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Price: $350.00



Large 9.5” x 12.5” youthful lithograph on heavy stock paper by Godefroy Englemann and published by Maurice Schlesinger in Paris, 1824.

Heinrich “Henri” Herz (1803-1888) was one of the leading piano virtuosos who toured the world during the 19th Century.  Austrian, he studied initially with his Father from the age of four and when he went beyond his Father’s capability he went to study in Coblenz with Daniel Hünten.  He was admitted as a child prodigy to the Paris Conservatoire in 1816.  He studied piano with Louis Pradere (Pradher) and composition with Anton Reicha and won a first in piano performance in 1818.  His career as a performer started immediately and after hearing Ignaz Moscheles perform in Paris in 1821, he decided to model his technique on Moscheles’ method.  Not a bad thing as Moscheles had been one of Beethoven’s few protégés.  Until the 1840’s, Herz became the most important pianist in Europe, save the older Moscheles and Friedrich Kalkbrenner.  His position suffered in the 1840’s with the rise of Franz Liszt and Sigismund Thalberg.  By then Herz in addition to touring, was manufacturing pianos and running a piano school with his brother who was also a very fine pianist, composing and acting as impresario in his own concert venue.

Herz, like his rivals was a composer who would play his over-the-top salon pieces in concert.  Many were popular operatic paraphrases with variations, ballades, etudes, fantasies,  rondos, waltzes and the like.  He also composed 8 piano concertos.  During the 1820’s and 1830’s he was the hottest composer of piano pieces in Paris and according to Arthur Loesser in his famous book, Men Women and Pianos, Fétis claimed publishers were willing to pay Herz four times the amount of money per work that they would pay any other composer. 

That reputation started with the pianists relationship with Maurice Schlesinger, the German born Parisian music publisher.  Schlesinger, the scion of a Berlin publishing house opened his own publishing house in Paris in 1821.  Herz brought him a “Collection de Etudes” in 1822, which Schlesinger successfully published in 1822.  In 1824 he brought the publisher his “15 Divertissements” In 1824.  Schlesinger, pleased with the sales and the desire to obtain more of Herz’s work commissioned the engraving we offer with the older and established Godefroy Engelmann, leading lithographer of his day in Paris.  Schlesinger’s name was prominently featured on the bottom of the engraving, so customers would know where to find Herz’s works.  This was an expensive step for a publisher who at the time was not financially stable.  After 1824, Herz went elsewhere to publish.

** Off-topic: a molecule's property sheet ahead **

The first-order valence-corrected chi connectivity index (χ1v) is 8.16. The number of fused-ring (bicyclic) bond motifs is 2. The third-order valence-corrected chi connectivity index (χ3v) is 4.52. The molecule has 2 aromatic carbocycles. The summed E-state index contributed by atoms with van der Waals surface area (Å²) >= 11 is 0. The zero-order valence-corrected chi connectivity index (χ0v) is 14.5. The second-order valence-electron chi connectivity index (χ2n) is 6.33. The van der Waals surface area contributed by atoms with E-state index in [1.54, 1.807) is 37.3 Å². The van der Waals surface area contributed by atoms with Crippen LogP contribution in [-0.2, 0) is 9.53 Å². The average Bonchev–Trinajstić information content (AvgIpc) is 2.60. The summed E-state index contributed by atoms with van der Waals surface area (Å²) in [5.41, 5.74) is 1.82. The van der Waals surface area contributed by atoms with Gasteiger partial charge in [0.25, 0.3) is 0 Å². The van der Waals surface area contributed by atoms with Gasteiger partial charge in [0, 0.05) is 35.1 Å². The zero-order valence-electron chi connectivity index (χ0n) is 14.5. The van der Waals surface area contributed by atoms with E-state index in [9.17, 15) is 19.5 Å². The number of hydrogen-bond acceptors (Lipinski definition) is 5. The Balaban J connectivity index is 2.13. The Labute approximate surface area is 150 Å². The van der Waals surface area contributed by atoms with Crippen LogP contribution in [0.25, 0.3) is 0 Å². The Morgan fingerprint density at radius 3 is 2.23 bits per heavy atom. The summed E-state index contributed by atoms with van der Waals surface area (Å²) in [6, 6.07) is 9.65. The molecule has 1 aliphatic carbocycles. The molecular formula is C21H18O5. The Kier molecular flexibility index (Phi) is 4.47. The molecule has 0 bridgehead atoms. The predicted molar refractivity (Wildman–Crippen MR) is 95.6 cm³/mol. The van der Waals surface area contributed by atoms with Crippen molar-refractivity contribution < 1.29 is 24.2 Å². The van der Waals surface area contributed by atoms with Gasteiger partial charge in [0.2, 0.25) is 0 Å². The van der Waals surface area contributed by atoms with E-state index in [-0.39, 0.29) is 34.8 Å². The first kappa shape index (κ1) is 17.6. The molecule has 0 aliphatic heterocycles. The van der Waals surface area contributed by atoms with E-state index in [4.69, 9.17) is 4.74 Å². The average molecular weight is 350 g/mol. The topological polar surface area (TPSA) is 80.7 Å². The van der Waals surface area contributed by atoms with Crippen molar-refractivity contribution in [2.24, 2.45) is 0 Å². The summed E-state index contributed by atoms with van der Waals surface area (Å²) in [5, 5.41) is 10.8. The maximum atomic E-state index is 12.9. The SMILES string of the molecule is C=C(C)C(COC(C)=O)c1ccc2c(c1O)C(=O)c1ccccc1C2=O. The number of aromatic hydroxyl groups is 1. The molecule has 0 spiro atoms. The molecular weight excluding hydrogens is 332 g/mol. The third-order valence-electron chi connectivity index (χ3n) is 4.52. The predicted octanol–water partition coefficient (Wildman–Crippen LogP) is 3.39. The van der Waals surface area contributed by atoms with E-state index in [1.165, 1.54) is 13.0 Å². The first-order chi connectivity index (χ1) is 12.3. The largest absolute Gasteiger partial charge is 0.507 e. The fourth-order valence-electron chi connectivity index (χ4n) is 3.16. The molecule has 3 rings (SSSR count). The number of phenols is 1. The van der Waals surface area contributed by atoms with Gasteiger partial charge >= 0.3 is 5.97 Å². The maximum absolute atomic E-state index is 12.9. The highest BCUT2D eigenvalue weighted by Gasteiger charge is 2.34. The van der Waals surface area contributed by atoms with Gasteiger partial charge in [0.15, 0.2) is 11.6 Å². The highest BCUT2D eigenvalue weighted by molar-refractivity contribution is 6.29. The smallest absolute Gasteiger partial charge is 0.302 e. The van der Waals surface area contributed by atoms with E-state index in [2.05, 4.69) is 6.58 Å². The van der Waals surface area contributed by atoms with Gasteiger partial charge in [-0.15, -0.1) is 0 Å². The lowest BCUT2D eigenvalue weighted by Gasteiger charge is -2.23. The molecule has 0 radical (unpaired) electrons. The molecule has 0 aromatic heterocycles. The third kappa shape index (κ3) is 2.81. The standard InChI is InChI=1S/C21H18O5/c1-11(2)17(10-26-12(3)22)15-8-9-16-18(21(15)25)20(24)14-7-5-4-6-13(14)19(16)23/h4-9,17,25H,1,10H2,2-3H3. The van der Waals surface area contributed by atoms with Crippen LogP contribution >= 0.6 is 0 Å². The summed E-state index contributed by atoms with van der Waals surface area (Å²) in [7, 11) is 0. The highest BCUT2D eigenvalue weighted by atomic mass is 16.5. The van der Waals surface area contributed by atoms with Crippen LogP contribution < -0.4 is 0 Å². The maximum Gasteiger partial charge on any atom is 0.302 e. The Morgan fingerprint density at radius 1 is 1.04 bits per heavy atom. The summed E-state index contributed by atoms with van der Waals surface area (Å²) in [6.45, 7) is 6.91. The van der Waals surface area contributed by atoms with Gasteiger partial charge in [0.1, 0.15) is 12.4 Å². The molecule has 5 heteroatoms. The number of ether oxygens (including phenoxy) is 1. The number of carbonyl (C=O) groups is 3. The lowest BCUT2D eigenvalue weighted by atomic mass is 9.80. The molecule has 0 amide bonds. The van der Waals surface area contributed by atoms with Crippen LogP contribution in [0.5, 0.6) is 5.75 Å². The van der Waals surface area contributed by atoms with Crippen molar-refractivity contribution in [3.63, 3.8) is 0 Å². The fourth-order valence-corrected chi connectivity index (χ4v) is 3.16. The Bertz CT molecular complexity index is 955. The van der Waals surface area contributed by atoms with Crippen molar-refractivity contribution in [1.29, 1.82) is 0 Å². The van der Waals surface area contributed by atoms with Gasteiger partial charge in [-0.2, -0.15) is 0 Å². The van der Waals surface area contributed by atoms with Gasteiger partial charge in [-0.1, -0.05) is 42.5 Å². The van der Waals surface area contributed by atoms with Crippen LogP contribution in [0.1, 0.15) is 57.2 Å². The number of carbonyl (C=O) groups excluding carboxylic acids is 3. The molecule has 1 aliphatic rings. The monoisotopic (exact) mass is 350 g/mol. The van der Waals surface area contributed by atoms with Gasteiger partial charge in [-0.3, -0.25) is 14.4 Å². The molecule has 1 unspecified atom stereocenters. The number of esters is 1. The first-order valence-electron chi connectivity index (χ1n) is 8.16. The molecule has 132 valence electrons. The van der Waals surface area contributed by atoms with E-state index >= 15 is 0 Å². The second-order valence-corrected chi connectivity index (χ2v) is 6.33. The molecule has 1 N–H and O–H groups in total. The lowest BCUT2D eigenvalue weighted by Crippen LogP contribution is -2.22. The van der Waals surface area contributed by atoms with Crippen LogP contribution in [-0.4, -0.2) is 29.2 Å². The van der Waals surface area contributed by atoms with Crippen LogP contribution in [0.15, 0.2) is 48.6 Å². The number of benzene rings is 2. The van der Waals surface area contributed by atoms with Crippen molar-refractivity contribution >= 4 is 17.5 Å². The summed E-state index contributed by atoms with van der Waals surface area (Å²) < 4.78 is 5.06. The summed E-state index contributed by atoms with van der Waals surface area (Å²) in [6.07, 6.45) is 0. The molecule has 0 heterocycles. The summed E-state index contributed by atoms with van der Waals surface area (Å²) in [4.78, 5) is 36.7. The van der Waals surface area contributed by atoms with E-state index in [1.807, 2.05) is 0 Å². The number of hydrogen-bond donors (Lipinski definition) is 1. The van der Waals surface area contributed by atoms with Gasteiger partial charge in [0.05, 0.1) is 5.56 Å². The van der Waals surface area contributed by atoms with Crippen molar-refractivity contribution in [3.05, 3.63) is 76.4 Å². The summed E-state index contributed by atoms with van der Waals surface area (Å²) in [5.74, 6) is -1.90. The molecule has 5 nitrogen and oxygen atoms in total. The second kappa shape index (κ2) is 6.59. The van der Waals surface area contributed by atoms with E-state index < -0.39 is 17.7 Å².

The story does not end there, it blew up in 1834 when Schlesinger in his newly acquired “Gazette Musicale” decided to get his revenge from a decade before and pollute the waters for Herz and began to publish derogatory information about Herz and his business dealings, which led to a libel suit and a duel with one of his pupils.  By then Schlesinger was one of the most important publishers in Paris and financially sound.  Whilst Herz’s career certainly was not over, the Parisan public, as well as the public in London, two of Herz’s most prominent performance cities never quite looked at him the same.  Keep in mind this was long before his triumphant American tours in the early 1850’s.

An excellent article on the story can be found on-line, “Propaganda and Reception in Nineteenth Century Music Criticism: Maurice Schlesinger, Henri Herz and the Gazette Musicale” by Shaena B. Weitz.  The article features an example of our lithograph from the archive of the University Library Johann Christian Senckenberg - UB Frankfurt.